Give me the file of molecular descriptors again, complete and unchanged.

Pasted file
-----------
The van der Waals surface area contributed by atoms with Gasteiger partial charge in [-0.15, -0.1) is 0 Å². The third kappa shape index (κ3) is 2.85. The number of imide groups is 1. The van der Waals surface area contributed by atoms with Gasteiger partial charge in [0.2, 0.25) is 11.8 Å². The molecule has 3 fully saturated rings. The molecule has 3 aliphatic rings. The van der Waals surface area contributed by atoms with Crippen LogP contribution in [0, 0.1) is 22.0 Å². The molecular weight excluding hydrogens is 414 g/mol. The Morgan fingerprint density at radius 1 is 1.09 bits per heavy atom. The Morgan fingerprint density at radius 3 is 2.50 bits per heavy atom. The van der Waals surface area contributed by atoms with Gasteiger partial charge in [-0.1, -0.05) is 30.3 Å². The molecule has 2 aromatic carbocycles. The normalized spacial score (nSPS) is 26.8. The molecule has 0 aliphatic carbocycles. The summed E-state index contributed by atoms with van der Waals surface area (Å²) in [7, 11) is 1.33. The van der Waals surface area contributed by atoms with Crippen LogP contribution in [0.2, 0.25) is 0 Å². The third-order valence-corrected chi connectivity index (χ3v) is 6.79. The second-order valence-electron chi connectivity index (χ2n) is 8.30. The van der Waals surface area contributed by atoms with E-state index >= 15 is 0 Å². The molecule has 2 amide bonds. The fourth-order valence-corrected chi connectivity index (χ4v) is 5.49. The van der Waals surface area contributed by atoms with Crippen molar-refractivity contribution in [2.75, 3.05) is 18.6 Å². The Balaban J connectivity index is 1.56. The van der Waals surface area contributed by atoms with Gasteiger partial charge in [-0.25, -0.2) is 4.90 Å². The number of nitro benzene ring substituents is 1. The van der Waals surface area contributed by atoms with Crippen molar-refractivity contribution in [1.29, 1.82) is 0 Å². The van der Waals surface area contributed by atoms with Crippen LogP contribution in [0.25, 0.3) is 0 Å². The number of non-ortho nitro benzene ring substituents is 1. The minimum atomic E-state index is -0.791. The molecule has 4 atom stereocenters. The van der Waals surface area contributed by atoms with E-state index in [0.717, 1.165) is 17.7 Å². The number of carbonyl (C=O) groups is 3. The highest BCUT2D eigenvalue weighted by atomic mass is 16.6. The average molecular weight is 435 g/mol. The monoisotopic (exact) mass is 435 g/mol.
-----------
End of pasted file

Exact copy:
The van der Waals surface area contributed by atoms with Gasteiger partial charge in [-0.15, -0.1) is 0 Å². The third kappa shape index (κ3) is 2.85. The number of imide groups is 1. The van der Waals surface area contributed by atoms with Gasteiger partial charge in [0.2, 0.25) is 11.8 Å². The molecule has 3 fully saturated rings. The molecule has 3 aliphatic rings. The van der Waals surface area contributed by atoms with Crippen LogP contribution in [0, 0.1) is 22.0 Å². The molecular weight excluding hydrogens is 414 g/mol. The Morgan fingerprint density at radius 1 is 1.09 bits per heavy atom. The Morgan fingerprint density at radius 3 is 2.50 bits per heavy atom. The van der Waals surface area contributed by atoms with Gasteiger partial charge in [-0.1, -0.05) is 30.3 Å². The molecule has 2 aromatic carbocycles. The normalized spacial score (nSPS) is 26.8. The molecule has 0 aliphatic carbocycles. The summed E-state index contributed by atoms with van der Waals surface area (Å²) in [7, 11) is 1.33. The van der Waals surface area contributed by atoms with Crippen LogP contribution in [0.2, 0.25) is 0 Å². The third-order valence-corrected chi connectivity index (χ3v) is 6.79. The second-order valence-electron chi connectivity index (χ2n) is 8.30. The van der Waals surface area contributed by atoms with E-state index >= 15 is 0 Å². The molecule has 2 amide bonds. The fourth-order valence-corrected chi connectivity index (χ4v) is 5.49. The van der Waals surface area contributed by atoms with Crippen molar-refractivity contribution in [2.75, 3.05) is 18.6 Å². The Balaban J connectivity index is 1.56. The van der Waals surface area contributed by atoms with Gasteiger partial charge in [-0.25, -0.2) is 4.90 Å². The number of nitro benzene ring substituents is 1. The van der Waals surface area contributed by atoms with Crippen molar-refractivity contribution in [1.29, 1.82) is 0 Å². The van der Waals surface area contributed by atoms with Crippen LogP contribution in [0.25, 0.3) is 0 Å². The number of non-ortho nitro benzene ring substituents is 1. The minimum atomic E-state index is -0.791. The molecule has 4 atom stereocenters. The van der Waals surface area contributed by atoms with E-state index in [0.717, 1.165) is 17.7 Å². The number of carbonyl (C=O) groups is 3. The highest BCUT2D eigenvalue weighted by atomic mass is 16.6. The average molecular weight is 435 g/mol. The monoisotopic (exact) mass is 435 g/mol.